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Review Roundup: Did the Critics Think SUMMER Was Hot Stuff? Read the Reviews!

Summer: The Donna Summer Musical

SUMMER: The Donna Summer Musical opens on Broadway tonight, Monday, April 23, at the Lunt-Fontanne Theatre, 205 West 46th Street.

She was a girl from Boston with a voice from heaven, who shot through the stars from gospel choir to dance floor diva. But what the world didn't know was how Donna Summer risked it all to break through barriers, becoming the icon of an era and the inspiration for every music diva who followed. With a score featuring more than 20 of Summer's classic hits including "Love to Love You Baby," "Bad Girls" and "Hot Stuff," this electric experience is a moving tribute to the voice of a generation.

The three actresses who play the role of musical icon Donna Summer are Tony Award winner LaChanze (The Color Purple, Once on This Island) as "Diva Donna," Ariana DeBose (A Bronx Tale, Hamilton) as "Disco Donna" and Storm Lever (Freaky Friday) as "Duckling Donna."

Let's see what the critics had to say...

Jesse Green, The New York Times: Even by that standard, "Summer: The Donna Summer Musical," which opened on Monday at the Lunt-Fontanne Theater, is a blight. Despite the exciting vocalism of a cast led by the formidable LaChanze, it reduces the late Queen of Disco and pioneer of electronica to a few factoids and song samples that make her seem profoundly inconsequential. You could learn more (and more authentically) by reading a thoughtful obituary while listening to her hits - "Hot Stuff," "Last Dance," "She Works Hard for the Money," among many others - online.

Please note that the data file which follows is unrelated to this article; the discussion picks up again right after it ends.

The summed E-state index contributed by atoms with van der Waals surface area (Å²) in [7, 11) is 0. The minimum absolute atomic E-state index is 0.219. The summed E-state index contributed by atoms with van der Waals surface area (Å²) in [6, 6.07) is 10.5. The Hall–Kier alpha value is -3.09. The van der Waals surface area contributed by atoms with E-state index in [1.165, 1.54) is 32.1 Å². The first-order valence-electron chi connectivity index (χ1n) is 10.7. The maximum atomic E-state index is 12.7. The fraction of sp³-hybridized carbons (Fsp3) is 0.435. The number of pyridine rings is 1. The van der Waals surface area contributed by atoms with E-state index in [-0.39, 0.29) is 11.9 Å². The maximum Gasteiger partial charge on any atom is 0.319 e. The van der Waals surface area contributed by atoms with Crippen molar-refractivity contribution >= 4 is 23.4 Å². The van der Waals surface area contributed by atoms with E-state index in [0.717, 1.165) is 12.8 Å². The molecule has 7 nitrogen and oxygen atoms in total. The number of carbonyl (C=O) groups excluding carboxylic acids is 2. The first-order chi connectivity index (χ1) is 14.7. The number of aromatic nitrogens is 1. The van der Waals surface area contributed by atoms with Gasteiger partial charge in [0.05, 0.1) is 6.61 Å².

Matt Windman, amNY: Lookin' for some hot stuff baby this evenin'? Look somewhere other than the Lunt-Fontanne Theatre, now home to "Summer: The Donna Summer Musical" (inventive title, no?), the latest addition to Broadway's never-ending assembly line of mindless jukebox musicals constructed around a singer-songwriter's biggest pop hits.

Adam Feldman, Time Out New York: Heaven knows what the creators of Summer are thinking, if any thought at all has gone into this disco dud of a show. Three talented and blameless women-LaChanze, Ariana DeBose and Storm Lever-play the late Donna Summer at different stages of her life in a tacky, sub-Vegas jukebox biomusical that draws from the singer's groovy catalog of hits, including "I Feel Love," "MacArthur Park," "On the Radio" and "Last Dance." At its most watchable, the show plays like a barely dramatized adaptation of Summer's Spotify and Wikipedia pages. But when it's bad, it's so, so bad.

Chris Jones, Chicago Tribune: And that's not even including "Bad Girl" and "No More Tears" ("Enough is Enough"); enough, when it comes to Summer, never really being enough. Not for we longtime fans, anyway. And unless you are in the parody business, you then need the actual life-story of the singer to have a structure on which to hang all of those songs, being as they express simple feelings, not complex narratives. So since you need all of these levels of permission from the flame, or the keeper thereof, to even enter the heat of the dance-floor, your chances of telling the warts-and-all truth are, you might say, limited.

David Rooney, The Hollywood Reporter: Sadly, that's one of the few decent jokes in this tacky little show, a feebly dramatized Wikipedia page with lackluster covers, which was rushed to Broadway following a fall tryout at La Jolla Playhouse that received mostly tepid reviews. And yet it shows no sign of improvements having been attempted. Heaven knows it's not the way it should be.